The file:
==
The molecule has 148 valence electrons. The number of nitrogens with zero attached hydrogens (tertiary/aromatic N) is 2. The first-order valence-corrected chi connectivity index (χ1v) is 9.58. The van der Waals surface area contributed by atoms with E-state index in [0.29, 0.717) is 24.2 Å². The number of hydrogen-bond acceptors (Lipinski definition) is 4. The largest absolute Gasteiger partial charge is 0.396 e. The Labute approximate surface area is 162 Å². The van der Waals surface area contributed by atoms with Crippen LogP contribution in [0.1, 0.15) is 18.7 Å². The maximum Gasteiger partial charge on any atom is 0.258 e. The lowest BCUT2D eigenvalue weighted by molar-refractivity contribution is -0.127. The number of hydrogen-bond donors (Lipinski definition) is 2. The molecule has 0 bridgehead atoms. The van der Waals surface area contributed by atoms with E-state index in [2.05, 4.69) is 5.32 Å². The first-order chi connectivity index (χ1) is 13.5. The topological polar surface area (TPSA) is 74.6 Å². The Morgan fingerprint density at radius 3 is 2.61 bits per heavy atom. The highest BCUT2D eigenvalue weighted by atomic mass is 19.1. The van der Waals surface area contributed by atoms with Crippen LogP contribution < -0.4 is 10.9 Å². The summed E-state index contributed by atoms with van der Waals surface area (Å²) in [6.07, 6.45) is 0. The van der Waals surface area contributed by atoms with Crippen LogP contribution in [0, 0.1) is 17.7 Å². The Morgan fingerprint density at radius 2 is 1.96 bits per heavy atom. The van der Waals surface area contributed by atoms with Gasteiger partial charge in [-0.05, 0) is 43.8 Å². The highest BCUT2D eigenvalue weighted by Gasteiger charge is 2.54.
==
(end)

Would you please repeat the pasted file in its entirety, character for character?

The molecule has 148 valence electrons. The number of nitrogens with zero attached hydrogens (tertiary/aromatic N) is 2. The first-order valence-corrected chi connectivity index (χ1v) is 9.58. The van der Waals surface area contributed by atoms with E-state index in [0.29, 0.717) is 24.2 Å². The number of hydrogen-bond acceptors (Lipinski definition) is 4. The largest absolute Gasteiger partial charge is 0.396 e. The Labute approximate surface area is 162 Å². The van der Waals surface area contributed by atoms with Crippen LogP contribution in [0.1, 0.15) is 18.7 Å². The maximum Gasteiger partial charge on any atom is 0.258 e. The lowest BCUT2D eigenvalue weighted by molar-refractivity contribution is -0.127. The number of hydrogen-bond donors (Lipinski definition) is 2. The molecule has 0 bridgehead atoms. The van der Waals surface area contributed by atoms with E-state index in [2.05, 4.69) is 5.32 Å². The first-order chi connectivity index (χ1) is 13.5. The topological polar surface area (TPSA) is 74.6 Å². The Morgan fingerprint density at radius 3 is 2.61 bits per heavy atom. The highest BCUT2D eigenvalue weighted by atomic mass is 19.1. The van der Waals surface area contributed by atoms with Crippen LogP contribution < -0.4 is 10.9 Å². The summed E-state index contributed by atoms with van der Waals surface area (Å²) in [6.07, 6.45) is 0. The van der Waals surface area contributed by atoms with Crippen LogP contribution in [0, 0.1) is 17.7 Å². The Morgan fingerprint density at radius 2 is 1.96 bits per heavy atom. The van der Waals surface area contributed by atoms with Gasteiger partial charge in [-0.05, 0) is 43.8 Å². The highest BCUT2D eigenvalue weighted by Gasteiger charge is 2.54.